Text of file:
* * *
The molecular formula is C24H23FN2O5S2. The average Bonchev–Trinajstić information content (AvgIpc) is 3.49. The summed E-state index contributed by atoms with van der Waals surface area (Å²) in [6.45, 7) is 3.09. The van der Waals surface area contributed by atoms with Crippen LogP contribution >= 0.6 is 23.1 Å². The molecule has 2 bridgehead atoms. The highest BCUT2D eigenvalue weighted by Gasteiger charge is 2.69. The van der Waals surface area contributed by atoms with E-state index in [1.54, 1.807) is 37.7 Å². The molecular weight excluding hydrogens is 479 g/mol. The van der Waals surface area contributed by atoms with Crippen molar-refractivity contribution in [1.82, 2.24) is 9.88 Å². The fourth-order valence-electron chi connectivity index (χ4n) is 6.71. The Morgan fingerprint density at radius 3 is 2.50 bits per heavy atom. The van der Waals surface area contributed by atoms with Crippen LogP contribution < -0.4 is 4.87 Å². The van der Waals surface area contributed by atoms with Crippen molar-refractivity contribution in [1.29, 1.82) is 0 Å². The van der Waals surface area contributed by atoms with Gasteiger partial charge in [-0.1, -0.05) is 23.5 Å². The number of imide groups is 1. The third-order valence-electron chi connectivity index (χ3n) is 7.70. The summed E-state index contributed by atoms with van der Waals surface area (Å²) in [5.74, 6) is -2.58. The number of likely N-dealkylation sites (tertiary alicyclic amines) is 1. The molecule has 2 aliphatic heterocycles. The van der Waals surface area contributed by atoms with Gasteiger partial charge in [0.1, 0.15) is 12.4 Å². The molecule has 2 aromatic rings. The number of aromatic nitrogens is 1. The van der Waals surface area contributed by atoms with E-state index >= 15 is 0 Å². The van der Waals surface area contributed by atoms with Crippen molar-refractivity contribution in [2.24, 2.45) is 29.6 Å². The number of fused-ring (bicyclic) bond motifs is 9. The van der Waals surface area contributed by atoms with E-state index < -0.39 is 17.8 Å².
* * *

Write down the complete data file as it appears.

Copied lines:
The molecular formula is C24H23FN2O5S2. The average Bonchev–Trinajstić information content (AvgIpc) is 3.49. The summed E-state index contributed by atoms with van der Waals surface area (Å²) in [6.45, 7) is 3.09. The van der Waals surface area contributed by atoms with Crippen LogP contribution >= 0.6 is 23.1 Å². The molecule has 2 bridgehead atoms. The highest BCUT2D eigenvalue weighted by Gasteiger charge is 2.69. The van der Waals surface area contributed by atoms with E-state index in [1.54, 1.807) is 37.7 Å². The molecular weight excluding hydrogens is 479 g/mol. The van der Waals surface area contributed by atoms with Crippen molar-refractivity contribution in [1.82, 2.24) is 9.88 Å². The fourth-order valence-electron chi connectivity index (χ4n) is 6.71. The Morgan fingerprint density at radius 3 is 2.50 bits per heavy atom. The van der Waals surface area contributed by atoms with Crippen LogP contribution < -0.4 is 4.87 Å². The van der Waals surface area contributed by atoms with Crippen molar-refractivity contribution in [1.29, 1.82) is 0 Å². The van der Waals surface area contributed by atoms with Gasteiger partial charge in [-0.1, -0.05) is 23.5 Å². The number of imide groups is 1. The third-order valence-electron chi connectivity index (χ3n) is 7.70. The summed E-state index contributed by atoms with van der Waals surface area (Å²) in [5.74, 6) is -2.58. The number of likely N-dealkylation sites (tertiary alicyclic amines) is 1. The molecule has 2 aliphatic heterocycles. The van der Waals surface area contributed by atoms with Gasteiger partial charge in [0.1, 0.15) is 12.4 Å². The molecule has 2 aromatic rings. The number of aromatic nitrogens is 1. The van der Waals surface area contributed by atoms with E-state index >= 15 is 0 Å². The van der Waals surface area contributed by atoms with Crippen molar-refractivity contribution in [2.24, 2.45) is 29.6 Å². The number of fused-ring (bicyclic) bond motifs is 9. The van der Waals surface area contributed by atoms with E-state index < -0.39 is 17.8 Å².